Skip to main content

Exceeding Customer Expectations

Yesterday I bought some sardines from a local fish market near where I live in Portugal every summer. The lady selling the fish had a display of sardines in front of a box of them. I felt one or two of the sardines in front of the box to test how fresh they were. The stiffer they are, the better. The flavour of fish changes dramatically after a day or so. These were fresh. They were also large and plump (not like the pathetic version we see in the UK). I asked for 2 kilos (enough for 10 people we were entertaining at the villa that evening). Instead of picking the fresh sardines on display, she picked them from the box. I assumed they would be the same. But when I got home and started to prepare them, I discovered that the ones she had sold me were a couple of days older than the ones on display. She had deliberately deceived me, and presumably all her customers until she had emptied her box and then had to sell her display fish.

A couple of years ago I was in a French market. Spying a seller of wild mushrooms who had an impressive variety on his stall, I joined the queue. The mushrooms I was after are known as pied de mouton, or 'sheep's feet'. Delicious fried in butter. These also deteriorate with age. The fresher they are, the firmer. He had a large pile and plenty of people in front of me were buying them. When it got to my turn, instead of randomly scooping up the half kilo I had asked for, he very carefully picked the biggest freshest examples on display for me. It's easy to see which are the freshest from the colour. Older ones go a bit orangey. I paid him and thought what a lucky chap I had been to personally get the best he had. I had 'beaten' the people behind me to those larger fresher mushrooms. I was special.... Until I realised that he does this with every customer. The next customer also got the very best examples on display and so on until he had sold the last one. Every single customer would believe they were special. 

Both sellers sold me what I had asked for. Only one of them will get my custom again. Exceeding customer expectations is the single most important thing a company can do. 

Comments

Popular posts from this blog

Phillips screws - yes I'm angry about them too

Don't get me wrong. They're a brilliant invention to assist automation and prevent screwdrivers from slipping off screw heads - damaging furniture, paintwork and fingers in the process. Interestingly they weren't invented by Mr Phillips at all, but by a John P Thompson who sold Mr P the idea after failing to commercialise it. Mr P, on the otherhand, quickly succeeded where Mr T had failed. Incredible isn't it. You don't just need a good idea, you need a great salesman and, more importantly, perfect timing to make a success out of something new. Actually, it would seem, he did two clever things (apart from buying the rights). He gave the invention to GM to trial. No-brainer #1. After it was adopted by the great GM, instead of trying to become their sole supplier of Phillips screws, he sold licenses to every other screw manufacturer in the world. A little of a lot is worth a great deal more than a lot of a little + vulnerability (watch out Apple!).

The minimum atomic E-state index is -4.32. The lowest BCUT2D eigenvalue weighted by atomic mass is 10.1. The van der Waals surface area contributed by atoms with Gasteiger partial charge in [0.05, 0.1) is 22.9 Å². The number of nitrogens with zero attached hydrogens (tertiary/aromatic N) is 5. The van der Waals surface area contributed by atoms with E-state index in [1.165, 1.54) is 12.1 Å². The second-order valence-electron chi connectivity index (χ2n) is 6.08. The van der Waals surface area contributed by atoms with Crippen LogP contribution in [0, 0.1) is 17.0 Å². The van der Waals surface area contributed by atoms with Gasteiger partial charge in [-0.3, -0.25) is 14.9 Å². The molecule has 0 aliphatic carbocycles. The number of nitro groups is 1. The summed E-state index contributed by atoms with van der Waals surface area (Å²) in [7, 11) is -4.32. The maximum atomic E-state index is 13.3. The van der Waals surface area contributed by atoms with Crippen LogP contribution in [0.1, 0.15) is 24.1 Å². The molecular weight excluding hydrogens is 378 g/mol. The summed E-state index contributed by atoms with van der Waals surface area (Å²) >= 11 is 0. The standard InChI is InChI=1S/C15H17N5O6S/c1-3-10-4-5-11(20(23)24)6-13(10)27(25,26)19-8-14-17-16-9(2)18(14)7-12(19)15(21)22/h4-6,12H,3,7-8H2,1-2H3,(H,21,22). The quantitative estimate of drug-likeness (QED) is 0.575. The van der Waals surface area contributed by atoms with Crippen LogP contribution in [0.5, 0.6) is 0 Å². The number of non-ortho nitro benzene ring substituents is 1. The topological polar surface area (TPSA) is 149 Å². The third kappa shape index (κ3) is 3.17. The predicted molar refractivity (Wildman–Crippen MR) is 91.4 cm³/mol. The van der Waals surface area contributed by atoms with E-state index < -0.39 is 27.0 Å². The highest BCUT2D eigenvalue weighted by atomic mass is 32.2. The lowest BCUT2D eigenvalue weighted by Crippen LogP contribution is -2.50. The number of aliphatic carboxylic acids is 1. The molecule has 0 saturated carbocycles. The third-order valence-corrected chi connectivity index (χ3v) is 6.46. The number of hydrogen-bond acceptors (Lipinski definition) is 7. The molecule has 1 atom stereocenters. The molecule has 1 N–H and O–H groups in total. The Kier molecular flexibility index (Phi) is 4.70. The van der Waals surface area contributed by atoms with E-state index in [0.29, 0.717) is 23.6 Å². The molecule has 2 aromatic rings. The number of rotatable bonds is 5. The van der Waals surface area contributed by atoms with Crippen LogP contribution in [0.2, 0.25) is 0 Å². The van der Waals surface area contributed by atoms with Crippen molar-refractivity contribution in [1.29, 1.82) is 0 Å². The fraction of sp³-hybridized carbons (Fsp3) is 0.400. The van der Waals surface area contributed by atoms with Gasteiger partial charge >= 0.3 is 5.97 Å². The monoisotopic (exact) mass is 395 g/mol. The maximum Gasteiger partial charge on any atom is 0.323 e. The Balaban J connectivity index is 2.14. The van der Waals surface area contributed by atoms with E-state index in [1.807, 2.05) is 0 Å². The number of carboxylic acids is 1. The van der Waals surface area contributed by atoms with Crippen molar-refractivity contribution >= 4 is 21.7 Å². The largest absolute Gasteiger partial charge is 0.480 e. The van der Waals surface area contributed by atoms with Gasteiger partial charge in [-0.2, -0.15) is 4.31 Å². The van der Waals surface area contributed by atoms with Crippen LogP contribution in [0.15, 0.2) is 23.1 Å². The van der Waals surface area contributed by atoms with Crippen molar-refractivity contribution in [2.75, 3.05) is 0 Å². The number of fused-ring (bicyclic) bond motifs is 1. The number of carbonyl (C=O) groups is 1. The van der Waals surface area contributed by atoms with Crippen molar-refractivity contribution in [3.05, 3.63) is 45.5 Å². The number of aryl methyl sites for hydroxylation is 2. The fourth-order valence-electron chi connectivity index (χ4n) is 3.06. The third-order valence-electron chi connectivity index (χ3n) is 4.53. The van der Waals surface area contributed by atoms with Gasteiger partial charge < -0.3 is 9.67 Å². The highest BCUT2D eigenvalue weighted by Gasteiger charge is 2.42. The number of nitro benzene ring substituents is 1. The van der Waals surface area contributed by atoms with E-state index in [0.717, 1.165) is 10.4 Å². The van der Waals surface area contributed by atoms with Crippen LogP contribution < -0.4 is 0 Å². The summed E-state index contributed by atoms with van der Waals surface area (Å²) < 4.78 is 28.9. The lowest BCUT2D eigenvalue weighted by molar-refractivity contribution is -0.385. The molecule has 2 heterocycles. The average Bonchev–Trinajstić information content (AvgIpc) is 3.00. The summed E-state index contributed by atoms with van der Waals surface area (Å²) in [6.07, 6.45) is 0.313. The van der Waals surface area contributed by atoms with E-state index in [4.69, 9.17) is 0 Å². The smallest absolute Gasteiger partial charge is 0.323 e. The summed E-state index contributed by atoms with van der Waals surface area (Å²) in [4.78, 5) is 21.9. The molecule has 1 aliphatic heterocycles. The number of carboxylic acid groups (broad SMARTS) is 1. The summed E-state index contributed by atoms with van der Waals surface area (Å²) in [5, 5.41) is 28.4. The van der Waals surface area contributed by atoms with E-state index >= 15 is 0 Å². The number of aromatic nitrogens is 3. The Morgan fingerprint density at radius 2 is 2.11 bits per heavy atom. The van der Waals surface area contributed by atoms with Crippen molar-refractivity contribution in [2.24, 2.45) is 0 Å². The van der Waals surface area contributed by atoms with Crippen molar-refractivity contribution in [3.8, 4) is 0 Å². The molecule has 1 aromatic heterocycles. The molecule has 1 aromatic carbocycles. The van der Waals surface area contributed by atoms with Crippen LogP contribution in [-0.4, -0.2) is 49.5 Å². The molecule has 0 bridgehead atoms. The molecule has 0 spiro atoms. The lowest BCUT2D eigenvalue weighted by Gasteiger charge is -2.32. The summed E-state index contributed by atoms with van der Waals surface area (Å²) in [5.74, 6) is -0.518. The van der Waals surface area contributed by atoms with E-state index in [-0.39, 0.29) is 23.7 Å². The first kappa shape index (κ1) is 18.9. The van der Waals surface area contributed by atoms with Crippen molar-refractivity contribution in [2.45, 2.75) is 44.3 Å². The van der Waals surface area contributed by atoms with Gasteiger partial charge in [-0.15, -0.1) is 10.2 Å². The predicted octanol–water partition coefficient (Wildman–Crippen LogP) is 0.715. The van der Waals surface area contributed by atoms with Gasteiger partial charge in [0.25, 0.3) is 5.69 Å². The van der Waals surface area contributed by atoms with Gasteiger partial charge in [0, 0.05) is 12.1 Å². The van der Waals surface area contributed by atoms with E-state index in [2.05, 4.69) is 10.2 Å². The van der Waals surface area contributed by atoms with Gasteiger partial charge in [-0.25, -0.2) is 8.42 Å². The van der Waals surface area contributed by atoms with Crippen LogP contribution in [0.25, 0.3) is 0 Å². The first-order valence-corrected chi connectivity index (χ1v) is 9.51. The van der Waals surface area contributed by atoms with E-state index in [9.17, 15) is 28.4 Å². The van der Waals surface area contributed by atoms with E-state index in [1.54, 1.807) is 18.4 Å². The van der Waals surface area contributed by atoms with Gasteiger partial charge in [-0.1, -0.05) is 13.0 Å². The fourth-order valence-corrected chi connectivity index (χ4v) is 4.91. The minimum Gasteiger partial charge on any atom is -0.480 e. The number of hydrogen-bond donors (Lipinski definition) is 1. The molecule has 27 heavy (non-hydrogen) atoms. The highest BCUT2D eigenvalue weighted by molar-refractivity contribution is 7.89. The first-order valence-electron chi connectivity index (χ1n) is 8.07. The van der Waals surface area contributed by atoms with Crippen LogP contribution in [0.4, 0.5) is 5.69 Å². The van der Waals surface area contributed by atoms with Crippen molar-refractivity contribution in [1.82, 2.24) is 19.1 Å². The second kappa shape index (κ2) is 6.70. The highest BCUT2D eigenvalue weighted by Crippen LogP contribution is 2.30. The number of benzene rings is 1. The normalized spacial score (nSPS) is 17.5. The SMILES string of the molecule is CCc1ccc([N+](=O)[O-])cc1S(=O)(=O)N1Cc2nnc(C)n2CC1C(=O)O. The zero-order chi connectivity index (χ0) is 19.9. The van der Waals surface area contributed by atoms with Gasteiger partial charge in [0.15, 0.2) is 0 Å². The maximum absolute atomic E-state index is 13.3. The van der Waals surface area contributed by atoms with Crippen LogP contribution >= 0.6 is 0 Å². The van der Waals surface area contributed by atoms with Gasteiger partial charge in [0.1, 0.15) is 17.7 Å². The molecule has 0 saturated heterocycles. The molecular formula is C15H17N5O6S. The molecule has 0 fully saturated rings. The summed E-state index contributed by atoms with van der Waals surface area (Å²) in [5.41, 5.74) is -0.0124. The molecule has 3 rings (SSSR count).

My gromble is abou…

Introducing Product Relationship Management - it's what customers want.

Most businesses these days have Customer Relationship Management (CRM) systems which store and process vasts amounts of information about us. They use this information to generate communications, amongst other things, which target us to buy their products and services. CRM is all about how a business relates to its customers: Past (keeping them loyal through aftersales and service), Present (helping them buy through bricks and clicks channels) and Future (prospecting).

Most businesses will at some stage have declared themselves 'customer-centric'. They will probably have drawn diagrams on whiteboards that look something like these:



But there's a problem with this whole approach of keeping the customer at the centre of your world and the focal point for everything you do.Is it what the customer wants? Of course companies who ignore their customers eventually go out of business. And those who treat their customers well, tend to thrive. But is it really in the best interests …

The Titus Trust Deceives British Parents to Brainwash their Kids

I have a son who went to a well known preparatory school (7-13) in Surrey. He came home one day clutching a leaflet for fun activity holidays that the school promoted every summer. The Titus Trust operate several camps around the UK where they organise fun outdoor activities for youngsters. Something caught my eye in the leaflet hidden in a paragraph in one of the sections describing the holidays. They used the word Christian. It was the only place in the whole leaflet that the word was used. My suspicions raised, I hunted around the leaflet for more clues and found the imprint which said something like 'A Titus Trust Charity' (the name of the camps was on the title of the leaflet). I dug deeper and found some disturbing evidence of who was behind these 'fun' camps. This is what I wrote at the time to the headmaster:
Dear Headmaster

XXXX came home the other day extremely excited about an outward bound camp next summer that he and his friends had been told about by a rep…